In the context of the project Dialogue on the legal protection of the rights to health, education, work, social security and a healthy environment in Latin American and Caribbean countries coordinated by JSCA and the DIRAJUS project, which is funded by the German Cooperation Agency GIZ, the main findings of the publication of the same name were presented. The text includes 19 articles selected from a total of 70 submissions received from researchers throughout the region.

The workshop Societies demanding justice that gives answers: Enforceability and justiciability of ESCE in Latin America was held on Monday, November 25. During the event, the results based on experiences and case studies from Argentina, Chile, Brazil, Colombia and Uruguay were discussed along with the critical nodes of justice systems in regard to making cases justiciable.

The activity included DIRAJUS Program Director Helen Ahrens, JSCA Executive Director Jaime Arellano, JSCA Research and Projects Director Marco Fandiño, Gonzalo Fibla, Alejandra Bocardo and Ananías Reyes of JSCA, and Manuel Jacques, Alexander Schubert and Walter Albán of GIZ.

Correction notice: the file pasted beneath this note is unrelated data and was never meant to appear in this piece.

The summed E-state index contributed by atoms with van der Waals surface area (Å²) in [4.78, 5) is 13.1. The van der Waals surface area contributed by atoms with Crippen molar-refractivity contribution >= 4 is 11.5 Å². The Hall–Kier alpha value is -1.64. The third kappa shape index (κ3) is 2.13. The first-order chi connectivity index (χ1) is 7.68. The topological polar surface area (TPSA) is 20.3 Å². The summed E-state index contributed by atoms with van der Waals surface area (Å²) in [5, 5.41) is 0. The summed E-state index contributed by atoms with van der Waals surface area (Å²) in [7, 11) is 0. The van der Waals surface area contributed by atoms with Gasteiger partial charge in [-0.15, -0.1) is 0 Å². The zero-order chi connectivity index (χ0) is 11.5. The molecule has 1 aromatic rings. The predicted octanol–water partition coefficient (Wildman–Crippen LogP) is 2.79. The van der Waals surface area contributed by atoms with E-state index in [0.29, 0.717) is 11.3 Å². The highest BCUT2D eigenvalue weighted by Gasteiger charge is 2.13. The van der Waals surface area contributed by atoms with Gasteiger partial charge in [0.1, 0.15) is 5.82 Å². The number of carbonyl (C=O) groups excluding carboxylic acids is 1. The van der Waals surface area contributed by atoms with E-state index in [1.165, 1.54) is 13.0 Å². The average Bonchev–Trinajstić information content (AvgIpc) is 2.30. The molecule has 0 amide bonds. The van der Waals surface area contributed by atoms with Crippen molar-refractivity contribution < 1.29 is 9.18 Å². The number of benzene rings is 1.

The ESCE Rapporteur of the Organization of American States (OAS), Soledad García Muñoz, offered a presentation on the demand for ESCE rights in the context of current political processes in Latin America. Nancy Yáñez of Universidad de Chile and Lidia Casas of Universidad Diego Portales offered comments.

One of the most important findings of the study for Chile’s current situation –which includes an ongoing discussion of creating a new Constitution through a plebiscite in April 2020- is the lack of Constitutional recognition of economic, social, cultural and environmental (ESCE) rights. Chile’s 1980 Constitution presents the most limitations of such protections in Latin America because it does not explicitly guarantee these rights.

This implies a process by which rights become property or are protected through the idea of life as a seed right or, in other words, the idea of protecting other rights through the right to life. As such, the regulation of the content of ESCE rights in Chile’s current Constitution is quite lacking, because it is generally reduced to freedom of access to rights but does not protect the guarantees of social rights.